E pluribus unum, the motto on the Great Seal of the United States, was adopted by an act of Congress in 1782. From the beginning our country has recognized the derivation of it’s power: out of many, one.
The United States is not a mono culture. We’ve been multiculti from the beginning. We’ve done bad things to many of our culties, but we are making ourselves a better one. You can’t look back to a time when America was a country of and for white folk. It may have appeared as such but one country out of many people has been the way all along. We can no longer accept monuments that say otherwise.
Now is the time to double down on our openness, our acceptance, our diversity, our unity, and our quest for betterment as a country, as a culture, and as a collection of exceptional individuals.
Mayor Mitch Landrieu, of New Orleans, said all this and more last May…
There is no other place quite like it in the world that so eloquently exemplifies the uniquely American motto: e pluribus unum — out of many we are one.
it immediately begs the questions, why there are no slave ship monuments, no prominent markers on public land to remember the lynchings or the slave blocks; nothing to remember this long chapter of our lives; the pain, the sacrifice, the shame… all of it happening on the soil of New Orleans. So for those self-appointed defenders of history and the monuments, they are eerily silent on what amounts to this historical malfeasance, a lie by omission. There is a difference between remembrance of history and reverence of it.
As President George W. Bush said at the dedication ceremony for the National Museum of African American History & Culture, “A great nation does not hide its history. It faces its flaws and corrects them.”
The historic record is clear, the Robert E. Lee, Jefferson Davis, and P.G.T. Beauregard statues were not erected just to honor these men, but as part of the movement which became known as The Cult of the Lost Cause. This ‘cult’ had one goal — through monuments and through other means — to rewrite history to hide the truth, which is that the Confederacy was on the wrong side of humanity. First erected over 166 years after the founding of our city and 19 years after the end of the Civil War, the monuments that we took down were meant to rebrand the history of our city and the ideals of a defeated Confederacy. It is self-evident that these men did not fight for the United States of America, They fought against it. They may have been warriors, but in this cause they were not patriots. These statues are not just stone and metal. They are not just innocent remembrances of a benign history. These monuments purposefully celebrate a fictional, sanitized Confederacy; ignoring the death, ignoring the enslavement, and the terror that it actually stood for.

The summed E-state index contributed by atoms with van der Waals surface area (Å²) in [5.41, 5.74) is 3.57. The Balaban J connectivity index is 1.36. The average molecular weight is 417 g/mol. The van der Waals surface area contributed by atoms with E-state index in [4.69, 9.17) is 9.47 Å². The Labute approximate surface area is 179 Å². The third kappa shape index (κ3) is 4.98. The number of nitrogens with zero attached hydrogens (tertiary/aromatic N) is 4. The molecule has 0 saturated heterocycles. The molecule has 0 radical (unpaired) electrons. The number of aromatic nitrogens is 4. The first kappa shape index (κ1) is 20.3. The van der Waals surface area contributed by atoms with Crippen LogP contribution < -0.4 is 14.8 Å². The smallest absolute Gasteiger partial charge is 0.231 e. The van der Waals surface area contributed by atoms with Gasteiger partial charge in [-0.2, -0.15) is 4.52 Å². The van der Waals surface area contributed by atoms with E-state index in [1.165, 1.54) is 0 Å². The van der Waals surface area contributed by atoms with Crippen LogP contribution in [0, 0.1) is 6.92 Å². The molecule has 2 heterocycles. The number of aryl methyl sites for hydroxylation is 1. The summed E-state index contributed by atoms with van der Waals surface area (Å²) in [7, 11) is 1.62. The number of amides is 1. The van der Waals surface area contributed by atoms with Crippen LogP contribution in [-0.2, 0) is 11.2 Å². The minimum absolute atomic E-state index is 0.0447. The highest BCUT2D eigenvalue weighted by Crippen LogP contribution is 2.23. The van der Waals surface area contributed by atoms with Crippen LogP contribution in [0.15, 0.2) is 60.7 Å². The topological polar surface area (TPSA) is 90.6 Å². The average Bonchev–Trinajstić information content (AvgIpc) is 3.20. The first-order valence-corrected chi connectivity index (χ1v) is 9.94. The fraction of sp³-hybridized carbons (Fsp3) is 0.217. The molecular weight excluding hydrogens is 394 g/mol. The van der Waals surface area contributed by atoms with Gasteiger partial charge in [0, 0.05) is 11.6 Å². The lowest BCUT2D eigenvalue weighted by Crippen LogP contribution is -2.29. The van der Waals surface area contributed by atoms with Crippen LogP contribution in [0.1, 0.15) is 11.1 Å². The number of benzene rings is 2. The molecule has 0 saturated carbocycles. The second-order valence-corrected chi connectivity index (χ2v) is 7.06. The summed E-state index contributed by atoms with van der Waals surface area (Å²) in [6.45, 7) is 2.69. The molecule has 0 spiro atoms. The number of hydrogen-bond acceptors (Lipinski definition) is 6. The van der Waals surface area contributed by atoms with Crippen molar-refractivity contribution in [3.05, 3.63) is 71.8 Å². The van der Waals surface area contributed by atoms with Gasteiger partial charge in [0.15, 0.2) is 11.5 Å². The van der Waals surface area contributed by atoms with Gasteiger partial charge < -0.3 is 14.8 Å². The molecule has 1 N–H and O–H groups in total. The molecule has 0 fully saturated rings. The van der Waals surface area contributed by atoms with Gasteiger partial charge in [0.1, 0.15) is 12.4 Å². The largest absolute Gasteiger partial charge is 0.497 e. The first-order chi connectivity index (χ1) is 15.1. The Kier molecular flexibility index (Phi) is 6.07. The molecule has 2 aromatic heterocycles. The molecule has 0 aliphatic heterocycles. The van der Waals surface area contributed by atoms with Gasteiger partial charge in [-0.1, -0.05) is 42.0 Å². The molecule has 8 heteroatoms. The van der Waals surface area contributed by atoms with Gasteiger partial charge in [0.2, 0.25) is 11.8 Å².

After the Civil War, these statues were a part of that terrorism as much as a burning cross on someone’s lawn; they were erected purposefully to send a strong message to all who walked in their shadows about who was still in charge in this city. Should you have further doubt about the true goals of the Confederacy, in the very weeks before the war broke out, the Vice President of the Confederacy, Alexander Stephens, made it clear that the Confederate cause was about maintaining slavery and white supremacy. He said in his now famous ‘cornerstone speech’ that the Confederacy’s “cornerstone rests upon the great truth, that the negro is not equal to the white man; that slavery — subordination to the superior race — is his natural and normal condition. This, our new government, is the first, in the history of the world, based upon this great physical, philosophical, and moral truth.”
All we hold dear is created by throwing everything in the pot; creating, producing something better; everything a product of our historic diversity. We are proof that out of many we are one — and better for it!
Mitch Landrieu’s Speech on the Removal of Confederate Monuments in New Orleans https://nyti.ms/2qTgzmx